How to Remove Dried Pen Ink From Stainless Steel

The amount of work needed to remove dried pen ink from stainless steel surfaces usually depends on the type of dried ink stain -- water soluble or permanent ink.

If you're dealing with a water-soluble ink stain, simple application of moisture to the stain should soften the ink so that you can simply wipe it away. If you're dealing with permanent ink, you'll need to employ slightly abrasive cleaning tools to dislodge the ink from the surface.

Rub the stain with a warm, slightly soapy lint-free cloth. This should remove the ink if it's water soluble and, at the very least, will clean the area of any other dirt or debris that may make the stain seem larger than it actually is.

Fill a spray bottle with undiluted white or cider vinegar. Apply the vinegar to the dried pen ink stain. Wait at least 15 to 25 minutes for the vinegar to break down the ink.

Wipe the vinegar and stain residues with a damp cloth. If any of the stain remains, sprinkle salt or baking soda on a non-abrasive cleaning pad or fine brass wool. Scrub the stain in the direction of the grain of the stainless steel, if applicable, until the stain wears away and then rinse the area again with a damp cloth.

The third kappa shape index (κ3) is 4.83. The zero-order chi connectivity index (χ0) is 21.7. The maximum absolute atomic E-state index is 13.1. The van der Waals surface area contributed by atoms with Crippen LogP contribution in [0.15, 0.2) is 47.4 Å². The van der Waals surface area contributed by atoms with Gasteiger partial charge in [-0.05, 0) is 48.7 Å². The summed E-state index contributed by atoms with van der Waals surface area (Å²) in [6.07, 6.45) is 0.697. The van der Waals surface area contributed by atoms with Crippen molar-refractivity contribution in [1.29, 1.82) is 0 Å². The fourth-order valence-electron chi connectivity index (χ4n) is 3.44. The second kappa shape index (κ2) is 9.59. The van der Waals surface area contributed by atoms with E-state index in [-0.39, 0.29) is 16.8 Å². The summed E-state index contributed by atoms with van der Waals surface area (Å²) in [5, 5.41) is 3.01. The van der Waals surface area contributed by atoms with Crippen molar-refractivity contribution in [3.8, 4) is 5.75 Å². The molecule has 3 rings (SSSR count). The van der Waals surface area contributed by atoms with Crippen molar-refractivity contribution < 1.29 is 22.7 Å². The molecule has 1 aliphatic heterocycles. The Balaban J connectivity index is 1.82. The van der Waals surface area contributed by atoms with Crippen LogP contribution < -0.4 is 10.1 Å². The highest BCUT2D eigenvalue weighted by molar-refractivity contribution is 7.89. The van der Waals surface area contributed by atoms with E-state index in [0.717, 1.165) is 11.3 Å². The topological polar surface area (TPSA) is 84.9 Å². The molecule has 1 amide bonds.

Dry your stainless steel surface with a soft, lint-free cloth.

Things You Will Need

  • Mild detergent
  • Lint-free cloths
  • Spray bottle
  • White or cider vinegar
  • Salt or baking soda
  • Non-abrasive cleaning pad or brass wool

Tips

  • If you're dealing with a difficult stain, use a commercial stainless steel stain removal product to remove the stain.
  • If the ink is inside a stainless steel container, pour enough hot vinegar to cover the stain into the container or, if you're dealing with a pot, boil vinegar in it. Set the container aside until the vinegar cools and then scrub to remove the stain.

Warnings

  • Never use a commercial stainless steel cleaner on cookware unless approved for that use.
  • Never use abrasive cleaning tools or scrub against the grain pattern of the stainless steel when applicable.
  • Use of steel wool on your stainless steel surface can cause rust.

About the Author

Based in Southern Pennsylvania, Irene A. Blake has been writing on a wide range of topics for over a decade. Her work has appeared in projects by The National Network for Artist Placement, the-phone-book Limited and GateHouse Media. She holds a Bachelor of Arts in English from Shippensburg University.